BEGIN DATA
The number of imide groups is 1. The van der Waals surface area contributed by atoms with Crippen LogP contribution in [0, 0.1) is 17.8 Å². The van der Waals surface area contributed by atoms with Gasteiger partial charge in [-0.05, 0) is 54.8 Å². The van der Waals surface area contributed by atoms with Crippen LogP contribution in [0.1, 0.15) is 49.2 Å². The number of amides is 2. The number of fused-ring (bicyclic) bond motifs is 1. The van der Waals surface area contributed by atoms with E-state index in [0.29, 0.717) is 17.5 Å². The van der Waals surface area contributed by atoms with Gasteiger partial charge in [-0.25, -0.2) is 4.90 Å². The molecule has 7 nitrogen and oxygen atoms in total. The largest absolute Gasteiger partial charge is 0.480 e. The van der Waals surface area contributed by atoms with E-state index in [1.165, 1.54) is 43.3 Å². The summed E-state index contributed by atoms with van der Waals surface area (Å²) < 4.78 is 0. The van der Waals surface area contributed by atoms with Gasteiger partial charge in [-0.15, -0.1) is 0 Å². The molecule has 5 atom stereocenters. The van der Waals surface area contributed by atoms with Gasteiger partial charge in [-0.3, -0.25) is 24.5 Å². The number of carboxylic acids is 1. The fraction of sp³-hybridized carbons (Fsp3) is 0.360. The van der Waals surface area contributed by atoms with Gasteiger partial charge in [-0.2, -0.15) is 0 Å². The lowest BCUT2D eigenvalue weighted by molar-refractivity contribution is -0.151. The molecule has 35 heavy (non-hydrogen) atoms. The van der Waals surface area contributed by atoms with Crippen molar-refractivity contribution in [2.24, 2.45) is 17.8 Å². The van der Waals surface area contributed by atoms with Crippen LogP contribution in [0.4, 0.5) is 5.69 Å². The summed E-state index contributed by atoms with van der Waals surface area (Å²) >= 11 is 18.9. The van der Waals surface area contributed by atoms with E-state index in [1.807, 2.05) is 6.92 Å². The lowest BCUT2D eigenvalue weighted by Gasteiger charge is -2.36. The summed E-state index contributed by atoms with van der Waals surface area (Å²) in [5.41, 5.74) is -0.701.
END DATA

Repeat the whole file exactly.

The number of imide groups is 1. The van der Waals surface area contributed by atoms with Crippen LogP contribution in [0, 0.1) is 17.8 Å². The van der Waals surface area contributed by atoms with Gasteiger partial charge in [-0.05, 0) is 54.8 Å². The van der Waals surface area contributed by atoms with Crippen LogP contribution in [0.1, 0.15) is 49.2 Å². The number of amides is 2. The number of fused-ring (bicyclic) bond motifs is 1. The van der Waals surface area contributed by atoms with E-state index in [0.29, 0.717) is 17.5 Å². The van der Waals surface area contributed by atoms with Gasteiger partial charge in [-0.25, -0.2) is 4.90 Å². The molecule has 7 nitrogen and oxygen atoms in total. The largest absolute Gasteiger partial charge is 0.480 e. The van der Waals surface area contributed by atoms with E-state index in [1.165, 1.54) is 43.3 Å². The summed E-state index contributed by atoms with van der Waals surface area (Å²) < 4.78 is 0. The van der Waals surface area contributed by atoms with Gasteiger partial charge in [-0.15, -0.1) is 0 Å². The molecule has 5 atom stereocenters. The van der Waals surface area contributed by atoms with Gasteiger partial charge in [-0.3, -0.25) is 24.5 Å². The number of carboxylic acids is 1. The fraction of sp³-hybridized carbons (Fsp3) is 0.360. The van der Waals surface area contributed by atoms with Gasteiger partial charge in [-0.2, -0.15) is 0 Å². The lowest BCUT2D eigenvalue weighted by molar-refractivity contribution is -0.151. The molecule has 35 heavy (non-hydrogen) atoms. The van der Waals surface area contributed by atoms with Crippen molar-refractivity contribution in [2.24, 2.45) is 17.8 Å². The van der Waals surface area contributed by atoms with Crippen LogP contribution in [0.4, 0.5) is 5.69 Å². The summed E-state index contributed by atoms with van der Waals surface area (Å²) >= 11 is 18.9. The van der Waals surface area contributed by atoms with E-state index in [1.807, 2.05) is 6.92 Å². The lowest BCUT2D eigenvalue weighted by Gasteiger charge is -2.36. The summed E-state index contributed by atoms with van der Waals surface area (Å²) in [5.41, 5.74) is -0.701.